Confessions of a Handsome DINOS dog


My name is Hershey and I have hijacked my mom’s word press blog for the afternoon.  I am a Coonhound and I have a confession, I am a DINOS dog.  What is a DINOS dog you ask?  A DINOS dog is a Dog In Need Of Space.  You see I love going to the dog park and checking the email of my fellow canines and getting someone to chase me in wild abandon around and around the dog park.  I particularly love Boston Terriers, they are the best.  I also love meeting owners because I know everyone loves me, who wouldn’t?  I am an incredibly handsome boy, okay I know, I know back to the blog.  But you see when I’m on leash I don’t like other dogs to approach me off leash.  It is not my thing, and I will issue a warning bark, then a growl, and then a bite.  My mom is a trainer and has worked with me extensively and I have drastically improved but the bottom line is that I am who I am and I am a DINOS dog.  I have also, seen many other DINOS dogs in my 7 years.  My mom has also told me about many tragedies that have occurred because some people just don’t respect our space.  My mom tells me often we can’t go on trail runs together on particular trails, most recently up in the Crafton Hills because of off leash dogs.  You see many people do not understand that just because their dog is friendly a dog on leash may be a DINOS dog.  People often let their off leash dog come running up to meet me, yelling oh my dog is friendly, while your dog may be but I don’t want him or her in my space.  When another dog comes running up to me they are in my space and I will bark, growl and then bite.  Then the humans get mad but don’t realize they are at fault for not having their dog under control and on leash and respecting my space.  I’m not liable, I’m on leash, I’m under control, but your dog is now in my face and I am a DINOS dog.  You see I’ve hijacked my mom’s blog because I miss our trail runs and hikes together; I love to sniff and meet new people.  I want to return to the trail with my mom but until humans understand that there are many of us DINOS dogs out there and keep their dogs on leash, following the leash laws I am limited to walks around the neighborhood.  This makes me sad and I often give my mom and dad very sad hound eyes, and believe me I have this one down.  So please respect us DINOS dogs and keep your dogs under control and on leash so we can all enjoy the trails together.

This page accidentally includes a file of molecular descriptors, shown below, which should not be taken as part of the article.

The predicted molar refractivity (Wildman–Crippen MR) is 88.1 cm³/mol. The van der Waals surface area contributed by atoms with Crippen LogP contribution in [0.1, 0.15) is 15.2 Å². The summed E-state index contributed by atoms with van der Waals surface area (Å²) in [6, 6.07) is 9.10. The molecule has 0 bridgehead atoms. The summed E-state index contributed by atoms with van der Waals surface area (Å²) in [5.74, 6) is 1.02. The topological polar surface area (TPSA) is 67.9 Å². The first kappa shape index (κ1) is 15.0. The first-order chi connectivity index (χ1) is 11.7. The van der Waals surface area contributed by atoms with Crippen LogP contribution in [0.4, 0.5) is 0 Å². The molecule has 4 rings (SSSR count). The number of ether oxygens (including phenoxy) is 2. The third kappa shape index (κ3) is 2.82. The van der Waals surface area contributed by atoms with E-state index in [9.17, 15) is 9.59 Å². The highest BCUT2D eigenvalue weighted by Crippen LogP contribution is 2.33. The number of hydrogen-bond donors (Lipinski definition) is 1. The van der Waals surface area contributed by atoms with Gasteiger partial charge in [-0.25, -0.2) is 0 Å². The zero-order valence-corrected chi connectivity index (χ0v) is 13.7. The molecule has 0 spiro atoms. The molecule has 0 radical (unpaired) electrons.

Handsome Hershey Hound

Dog vs Petsitter

Recently I had a petsitter contact me very distraught because one of her clients small dogs had bitten her ankle when she entered their home for an initial consultation.  The owner of the dog responded “it must be you he likes us”.  The petsitter then thought that it must have been something she did to provoke the bite, thus her call to me.  First, I told her I was very sorry that the owner did not take this issue more seriously.  If this dog had been a large dog, and caused damage then the situation would have been handled very differently.  I also, advised her to let the owners know that she will be unable to take  the job until they seek professional training for their dog.  Then I walked  the petsitter step by step through what happened right before the bite.  From her account there is nothing that she could have done to provoke this attack.  I’m pretty sure that either these clients do not have people over very often or the dog has bitten before and they have just brushed it off like they did with her.  The sad thing is that until the owners realize that this behavior is not okay, every person who enters that home is at risk including children.  It is not okay for any dog to bite unless their owner is being attacked.  In the future I advised the petsitter to ask that clients have their dogs in crates, behind baby gates, or outside at initial consultations.  Then once she has been able to check over the dog’s body language the dog can be released for a meet and greet.  Remember it is never okay for your dog to bite someone, and if they do you are liable.